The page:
And one initiative that I have launched, since I’d come here a couple of years ago, called the EMPOWER initiative is seeking to do exactly that. That is to bring the community health worker, deliver mental health interventions to the U.S. And we’re hoping actually to have our first rollout in Texas in the fall of this year.
DENTZER: And this, I think, probably ties in with a point that Angus made, that we were talking about earlier, that the social deterioration in many communities across the United States only fuels the non-virtuous cycle of people feeling abandoned by society, depressed, not having the social structures that you point out can give people a sense of meaning and wellbeing in their lives and create this kind of community resource support inherently. Is that also not part of this whole problem?
PATEL: Absolutely. I think what we fail to do in the U.S. is to embrace the notion that we already have rich resources in our community. We have very diverse approaches that mental health isn’t like tuberculosis, where you have to treat everyone with a course or regime of anti-tuberculosis drug therapy. Mental health is far more complex. It is deeply intertwined with one’s social world. And to try and reduce the approach to mental health care to an approach that works I think very well for infectious diseases, I think is actually missing enormous opportunities to leverage the diversity of approaches that could work.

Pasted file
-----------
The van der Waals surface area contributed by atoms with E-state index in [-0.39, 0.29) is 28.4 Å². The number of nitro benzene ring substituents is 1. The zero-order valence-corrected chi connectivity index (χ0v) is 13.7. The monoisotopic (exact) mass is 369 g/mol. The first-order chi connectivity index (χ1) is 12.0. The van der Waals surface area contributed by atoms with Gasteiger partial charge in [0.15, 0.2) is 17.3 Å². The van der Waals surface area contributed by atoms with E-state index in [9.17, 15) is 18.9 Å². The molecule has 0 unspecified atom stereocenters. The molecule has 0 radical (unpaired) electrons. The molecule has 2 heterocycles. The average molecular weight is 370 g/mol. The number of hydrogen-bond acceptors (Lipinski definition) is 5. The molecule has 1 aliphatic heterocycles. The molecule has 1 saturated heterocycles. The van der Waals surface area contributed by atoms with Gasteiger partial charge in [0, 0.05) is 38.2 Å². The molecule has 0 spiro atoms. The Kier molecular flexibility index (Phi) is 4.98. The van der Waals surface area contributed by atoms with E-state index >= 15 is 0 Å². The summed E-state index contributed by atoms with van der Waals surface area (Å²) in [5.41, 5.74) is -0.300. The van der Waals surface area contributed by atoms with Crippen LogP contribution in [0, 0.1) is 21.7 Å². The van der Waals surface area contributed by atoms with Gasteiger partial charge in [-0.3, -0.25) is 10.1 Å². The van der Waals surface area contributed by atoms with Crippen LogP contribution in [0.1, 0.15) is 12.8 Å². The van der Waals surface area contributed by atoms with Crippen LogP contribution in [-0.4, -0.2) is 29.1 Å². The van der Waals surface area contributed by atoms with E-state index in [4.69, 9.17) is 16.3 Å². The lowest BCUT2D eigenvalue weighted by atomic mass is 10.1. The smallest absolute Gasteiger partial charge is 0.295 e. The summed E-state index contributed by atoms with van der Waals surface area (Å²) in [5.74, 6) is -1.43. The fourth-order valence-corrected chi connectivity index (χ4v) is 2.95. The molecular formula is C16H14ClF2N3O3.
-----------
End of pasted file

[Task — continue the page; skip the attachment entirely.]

DENTZER: Great. Thank you so much.
Sema Sgaier, we’re going to move on to you. You are cofounder and CEO of Surgo Ventures. I hope I’m pronouncing that correctly. You are also adjunct assistant professor, again, at the Harvard T.H. Chan School of Public Health. And just to say a couple words more about Surgo, and I hope you’ll tell us more, Surgo is a nonprofit organization dedicated to solving health and social problems with precision, and using all the tools available from behavioral science, data science, and even artificial intelligence to develop those solutions. You work in both the United States and in a number of low-income countries as well on a number of disease conditions, as well as social conditions such as housing.
So tell us about your work and your perspective on these issues that we’ve now had teed-up by Angus and Vikram.
SGAIER: Great. Thank you so much, Susan. So similar to Vikram, I’m also a newcomer to this country in terms of work. You know, my experience has been mostly in India and southern and eastern Africa working on a number of health issues from HIV/AIDS, TB, maternal health, immunization. And then most recently doing quite a bit of work in the U.S. on COVID and maternal health, and also starting to do work on mental health.